Abdo Gobeer’s ecolodge was built and intended as a quiet retreat for artists and intellectuals from Cairo. He moved from Cairo in 2001, and whilst he was writing his first novel, friends would visit at the weekend. Soon there were “people sleeping everywhere,” and someone suggested he build rooms for artists and writers to come and stay in. Soon this small part of Fayoum was a proper little artist’s colony, it is still known as such.
Abdo was adamant that the buildings should be built in an environmentally friendly, sustainable and Egyptian way, “I visited Sinai, Siwa and Dahab to see how places were built,” he said. “I studied different designs, and found that if you only build with wood it’s too noisy and you can’t sleep so I built with mud bricks, and hired people from the local area and we deliberately designed the place in a naïve style.”
The lodge proved popular, and soon developed into more of a social enterprise than a rustic B&B. Abdo organized the community around him, providing training for locals in rubbish collection and sorting, and running glass and paper recycling workshops. He rents an old house in the village where NGOs run clinics for women and children, handicraft workshops for girls, and a playground and garden for small children. Abdo buys all his produce from local farmers to avoid purchasing from bigger farms which use chemicals.
However, between January 2011 and January 2012 Zad Al-Mosafer received next to no visitors at all. 80% of Abdo’s guests up until then were Cairo-based foreigners and although business has picked up a little bit since January, Abdo was recently forced to sell two pieces of land in order to finance the guest house. He sold it for what he believes is half the market value and believes the land will be used to build more ecohouses, “We don’t know what’s going to happen in the future. We are facing a very big financial problem. Lots of people work here and I am worried that they won’t find food.”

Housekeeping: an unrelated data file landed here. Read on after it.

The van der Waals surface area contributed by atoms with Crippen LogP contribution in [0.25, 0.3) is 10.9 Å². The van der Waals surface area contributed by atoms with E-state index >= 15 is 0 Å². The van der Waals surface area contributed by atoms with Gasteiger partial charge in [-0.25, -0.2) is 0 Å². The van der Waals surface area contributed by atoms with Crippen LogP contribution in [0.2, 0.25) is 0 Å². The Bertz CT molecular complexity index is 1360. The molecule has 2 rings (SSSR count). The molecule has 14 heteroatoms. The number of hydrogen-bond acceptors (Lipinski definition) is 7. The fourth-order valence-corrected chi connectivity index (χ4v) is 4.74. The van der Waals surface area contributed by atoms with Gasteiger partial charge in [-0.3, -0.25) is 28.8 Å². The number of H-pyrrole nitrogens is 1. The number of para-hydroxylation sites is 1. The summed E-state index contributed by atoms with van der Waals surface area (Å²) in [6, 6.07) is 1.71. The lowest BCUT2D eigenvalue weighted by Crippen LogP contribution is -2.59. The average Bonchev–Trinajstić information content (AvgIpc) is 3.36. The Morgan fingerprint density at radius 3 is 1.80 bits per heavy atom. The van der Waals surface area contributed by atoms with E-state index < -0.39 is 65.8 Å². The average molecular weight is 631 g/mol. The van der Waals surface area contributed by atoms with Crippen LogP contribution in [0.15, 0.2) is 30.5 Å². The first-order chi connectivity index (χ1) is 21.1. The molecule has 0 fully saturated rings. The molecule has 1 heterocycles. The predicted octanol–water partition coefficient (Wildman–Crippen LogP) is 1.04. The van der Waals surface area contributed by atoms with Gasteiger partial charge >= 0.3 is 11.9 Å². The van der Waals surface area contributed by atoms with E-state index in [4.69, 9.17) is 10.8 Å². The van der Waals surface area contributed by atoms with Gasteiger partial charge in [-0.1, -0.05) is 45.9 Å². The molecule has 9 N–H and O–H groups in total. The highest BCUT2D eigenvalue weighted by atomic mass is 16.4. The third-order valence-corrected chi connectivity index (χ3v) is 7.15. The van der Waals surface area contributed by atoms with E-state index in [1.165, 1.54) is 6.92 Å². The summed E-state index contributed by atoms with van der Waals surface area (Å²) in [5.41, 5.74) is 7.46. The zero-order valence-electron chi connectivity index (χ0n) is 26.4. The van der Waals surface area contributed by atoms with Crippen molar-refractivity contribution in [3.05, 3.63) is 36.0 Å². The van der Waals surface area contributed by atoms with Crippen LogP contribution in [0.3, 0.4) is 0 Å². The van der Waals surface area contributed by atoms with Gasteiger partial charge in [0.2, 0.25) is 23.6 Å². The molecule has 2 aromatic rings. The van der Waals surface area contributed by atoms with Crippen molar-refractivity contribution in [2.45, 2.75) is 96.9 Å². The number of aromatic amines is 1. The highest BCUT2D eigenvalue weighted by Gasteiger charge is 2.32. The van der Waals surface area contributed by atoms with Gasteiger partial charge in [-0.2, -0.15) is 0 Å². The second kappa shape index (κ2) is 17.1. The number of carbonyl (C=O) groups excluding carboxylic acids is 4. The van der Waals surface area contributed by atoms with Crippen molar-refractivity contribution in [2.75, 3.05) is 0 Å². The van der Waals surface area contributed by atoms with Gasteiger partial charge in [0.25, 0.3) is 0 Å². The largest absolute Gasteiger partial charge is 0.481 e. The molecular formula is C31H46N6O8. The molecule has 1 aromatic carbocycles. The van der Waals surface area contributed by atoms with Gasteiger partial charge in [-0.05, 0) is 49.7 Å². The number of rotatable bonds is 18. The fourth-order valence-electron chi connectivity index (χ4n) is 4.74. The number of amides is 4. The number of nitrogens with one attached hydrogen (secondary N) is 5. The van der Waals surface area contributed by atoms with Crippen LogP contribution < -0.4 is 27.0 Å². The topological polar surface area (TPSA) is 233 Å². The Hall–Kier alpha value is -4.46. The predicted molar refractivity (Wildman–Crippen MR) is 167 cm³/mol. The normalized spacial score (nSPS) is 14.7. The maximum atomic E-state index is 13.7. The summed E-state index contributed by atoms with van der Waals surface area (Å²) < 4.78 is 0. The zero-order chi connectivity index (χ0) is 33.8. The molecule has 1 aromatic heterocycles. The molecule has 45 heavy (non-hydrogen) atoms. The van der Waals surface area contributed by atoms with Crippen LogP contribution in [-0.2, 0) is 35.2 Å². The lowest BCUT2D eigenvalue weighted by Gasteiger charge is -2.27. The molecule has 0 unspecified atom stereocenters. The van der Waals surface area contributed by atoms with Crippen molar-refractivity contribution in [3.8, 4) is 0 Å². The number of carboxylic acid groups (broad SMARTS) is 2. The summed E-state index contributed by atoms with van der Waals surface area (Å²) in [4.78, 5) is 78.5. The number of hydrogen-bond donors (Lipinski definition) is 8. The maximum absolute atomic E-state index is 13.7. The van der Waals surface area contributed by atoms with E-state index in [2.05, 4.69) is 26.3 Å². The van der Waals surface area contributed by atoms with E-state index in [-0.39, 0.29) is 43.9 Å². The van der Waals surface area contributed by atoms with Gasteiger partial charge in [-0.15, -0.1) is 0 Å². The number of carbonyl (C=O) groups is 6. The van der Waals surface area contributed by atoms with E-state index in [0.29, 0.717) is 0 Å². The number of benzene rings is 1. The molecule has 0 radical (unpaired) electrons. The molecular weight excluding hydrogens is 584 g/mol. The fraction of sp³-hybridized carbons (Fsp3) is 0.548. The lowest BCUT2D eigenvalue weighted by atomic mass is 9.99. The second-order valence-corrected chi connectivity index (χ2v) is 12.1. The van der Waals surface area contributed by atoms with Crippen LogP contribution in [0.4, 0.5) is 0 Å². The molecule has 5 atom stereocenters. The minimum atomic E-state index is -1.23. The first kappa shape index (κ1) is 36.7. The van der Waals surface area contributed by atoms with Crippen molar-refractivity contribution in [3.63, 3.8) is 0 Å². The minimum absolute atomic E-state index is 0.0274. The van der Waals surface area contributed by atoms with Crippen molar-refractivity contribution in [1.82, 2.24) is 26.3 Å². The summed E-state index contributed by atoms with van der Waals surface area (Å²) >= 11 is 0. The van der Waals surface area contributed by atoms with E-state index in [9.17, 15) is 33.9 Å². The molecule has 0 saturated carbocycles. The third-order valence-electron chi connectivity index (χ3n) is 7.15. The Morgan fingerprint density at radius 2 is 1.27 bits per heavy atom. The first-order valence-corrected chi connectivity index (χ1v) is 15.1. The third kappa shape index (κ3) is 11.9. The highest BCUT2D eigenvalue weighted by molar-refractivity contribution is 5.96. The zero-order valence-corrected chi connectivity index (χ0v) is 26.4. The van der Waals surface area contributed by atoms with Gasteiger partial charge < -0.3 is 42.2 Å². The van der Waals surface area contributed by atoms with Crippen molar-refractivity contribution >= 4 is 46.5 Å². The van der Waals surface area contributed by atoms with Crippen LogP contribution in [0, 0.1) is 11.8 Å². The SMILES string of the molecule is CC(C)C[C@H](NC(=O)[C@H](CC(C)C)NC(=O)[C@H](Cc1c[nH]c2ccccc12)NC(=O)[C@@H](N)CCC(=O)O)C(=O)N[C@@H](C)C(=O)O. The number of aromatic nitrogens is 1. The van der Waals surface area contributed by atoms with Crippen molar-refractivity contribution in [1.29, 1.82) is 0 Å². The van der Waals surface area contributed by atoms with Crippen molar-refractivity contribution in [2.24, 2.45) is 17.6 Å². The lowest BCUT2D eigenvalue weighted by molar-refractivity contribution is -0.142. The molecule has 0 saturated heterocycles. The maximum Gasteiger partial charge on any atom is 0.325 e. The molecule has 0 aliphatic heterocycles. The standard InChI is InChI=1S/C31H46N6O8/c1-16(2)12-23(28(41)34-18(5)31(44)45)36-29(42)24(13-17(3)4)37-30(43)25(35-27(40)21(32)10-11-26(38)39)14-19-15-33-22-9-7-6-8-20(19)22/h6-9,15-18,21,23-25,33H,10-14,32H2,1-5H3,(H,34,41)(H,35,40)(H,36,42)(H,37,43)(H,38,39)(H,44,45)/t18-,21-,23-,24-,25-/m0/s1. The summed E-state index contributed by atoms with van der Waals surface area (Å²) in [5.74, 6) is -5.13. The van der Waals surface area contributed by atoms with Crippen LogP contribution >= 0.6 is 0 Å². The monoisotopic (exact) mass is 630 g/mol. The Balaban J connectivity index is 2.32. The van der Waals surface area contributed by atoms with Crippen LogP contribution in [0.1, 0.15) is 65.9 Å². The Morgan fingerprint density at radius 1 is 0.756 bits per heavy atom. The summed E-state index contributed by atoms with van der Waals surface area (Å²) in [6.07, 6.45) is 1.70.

Having made the commitment from the beginning of the Zad endeavor to provide work for the local community, he fears for the future of those who depend on him for work; people like Azuz, who works at Zad in room service, supplements his EGP600 monthly wage from the lodge with driving guests to sights around the area, but now is struggling to feed his wife and two children on only the wage from the guest house.
In terms of advertising, Abdo says after establishing himself in the market with universities, cultural centres and embassies, he didn’t need to advertise anymore, but now that the market is proving difficult, he finds it hard to attract Egyptians. There are twenty ecolodges in Egypt and they are a friendly network, but since the revolution organisation within it has slowed down. “I hope people are going to understand that tourism is important for Egypt from an economic point of view,” he said.
“The new constitution should not include anything that stops foreigners from coming to Egypt, from drinking alcohol or from feeling free on the beaches. Any law that will affect freedom will affect everybody involved in the tourism industry. We need to bring back security to the streets of Cairo so that people return here.”
The atmosphere at Zad Al Mosafer is one of peaceful serenity. Despite the heat, the cool lawn and the shaded areas feel fresh and relaxed. When I asked Abdo to describe what an ecolodge should be, he said “it is a place where you can take off your shoes, go to the fields, relax and eat good food.” Surely that should be the perfect place to go to reflect on 18 months of social unrest, political upheaval and monumental change?